While the panel unanimously agreed that technology has changed the legal profession for the better, some interesting ethical questions were raised, including technology and the “human factor”; the impact of the digital divide and the issue of privacy.

Terrance Naidoo, CTO of LexisNexis South Africa

A panel, comprising attorney Romeo Nthambeleni, adjunct professor Sizwe Snail representing the Law Society and LexisNexis Chief Technology Officer Terrance Naidoo, presented a wide range of insights into how technology is embedded in the profession legal.

Naidoo believes that effectively integrating technology into a legal practice gives a firm a competitive advantage and lawyers a competitive advantage. This technology includes predictive analytics, smart content, and smart workspaces that drive results.

Naidoo claims that analyzing large volumes of data leads to the identification of patterns, allowing lawyers to make better decisions based on past results.

Snail says that tech literacy is now “an integral part of being a lawyer.” And to that end, he says higher education institutions are starting to pick up the pace when it comes to preparing students for technology in the workplace.

Nthambeleni’s view of technology and the legal profession is overwhelmingly positive. He notes that while the Covid-19 pandemic has forced legal proceedings online, the South African legal profession has embraced and adapted this digital environment with positive results.

As technology reduces consultation times and simplifies many aspects of laborious cases, both clients and attorneys will benefit.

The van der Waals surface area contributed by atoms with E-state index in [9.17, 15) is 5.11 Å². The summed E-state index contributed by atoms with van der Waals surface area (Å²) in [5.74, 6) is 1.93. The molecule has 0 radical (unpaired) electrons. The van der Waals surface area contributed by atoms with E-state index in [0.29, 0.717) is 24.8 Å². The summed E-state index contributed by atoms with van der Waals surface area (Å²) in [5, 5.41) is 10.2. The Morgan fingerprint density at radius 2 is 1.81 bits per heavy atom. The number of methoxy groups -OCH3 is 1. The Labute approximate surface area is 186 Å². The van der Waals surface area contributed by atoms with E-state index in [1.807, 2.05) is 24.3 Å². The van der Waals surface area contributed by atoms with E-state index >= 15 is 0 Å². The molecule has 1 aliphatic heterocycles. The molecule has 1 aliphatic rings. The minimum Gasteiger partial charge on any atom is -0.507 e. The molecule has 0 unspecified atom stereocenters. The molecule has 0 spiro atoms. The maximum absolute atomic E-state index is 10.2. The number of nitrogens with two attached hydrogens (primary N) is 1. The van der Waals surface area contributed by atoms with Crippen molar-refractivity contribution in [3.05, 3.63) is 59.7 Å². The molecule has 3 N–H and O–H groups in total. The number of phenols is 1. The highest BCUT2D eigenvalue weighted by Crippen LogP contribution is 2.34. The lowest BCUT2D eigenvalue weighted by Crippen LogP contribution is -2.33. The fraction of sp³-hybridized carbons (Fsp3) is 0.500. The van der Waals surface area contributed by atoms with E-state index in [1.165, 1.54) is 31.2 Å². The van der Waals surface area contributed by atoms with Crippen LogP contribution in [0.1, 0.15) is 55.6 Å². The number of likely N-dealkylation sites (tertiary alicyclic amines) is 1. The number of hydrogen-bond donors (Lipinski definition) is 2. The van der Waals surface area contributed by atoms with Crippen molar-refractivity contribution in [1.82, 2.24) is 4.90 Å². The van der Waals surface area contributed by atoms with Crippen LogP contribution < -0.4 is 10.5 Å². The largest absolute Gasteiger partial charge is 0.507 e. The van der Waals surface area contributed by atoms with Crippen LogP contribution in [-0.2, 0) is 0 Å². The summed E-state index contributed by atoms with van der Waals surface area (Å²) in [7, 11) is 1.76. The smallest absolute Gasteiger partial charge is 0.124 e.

While panel members unanimously agreed on the benefits of effectively integrating technology into the legal space, important conversations emerged around ethical issues.

One of them is the question of inequality and can our constitutional right to access to information be recognized across a digital chasm? In a country with one of the highest GINI coefficients in the world, does the digital shift in the legal profession mean that some people will be left behind?

Nthambeleni argues that denying data means denying access to justice, while Naidoo sees the implementation of zero-rated data sites as a possible solution to data inequality.

All panelists agreed that cybersecurity and data protection are paramount, with Naidoo stressing that the right safeguards must be in place to ensure privacy. He says that as technologies evolve to integrate more operations, cybersecurity measures are changing rapidly. Nthambeleni called for faster implementation of data protection and personalization legislation.

And what about the human factor? Concerns have been raised about the possibility of technology replacing human processes in cases where it could exacerbate the trauma of victims.

Snail warned that lawyers should not abuse or become overly reliant on technology. Nthambeleni addressed the concern using the analogy of referees in sport explaining that referees are primarily responsible for making the final decision when it comes to decisions, but technology helps them to make more informed decisions.

So while the human side of law can never be replaced by technology, decision-making processes can be better informed and refined using data. And it is in this direction that the legal profession is moving more and more rapidly.

If you would like to join LexisNexis and the LSSA to dive deeper into the 2021/22 Legal Tech Report in the FREEState of the Legal Industry webinar series, register here: https://bit.ly/3JIQ7BE.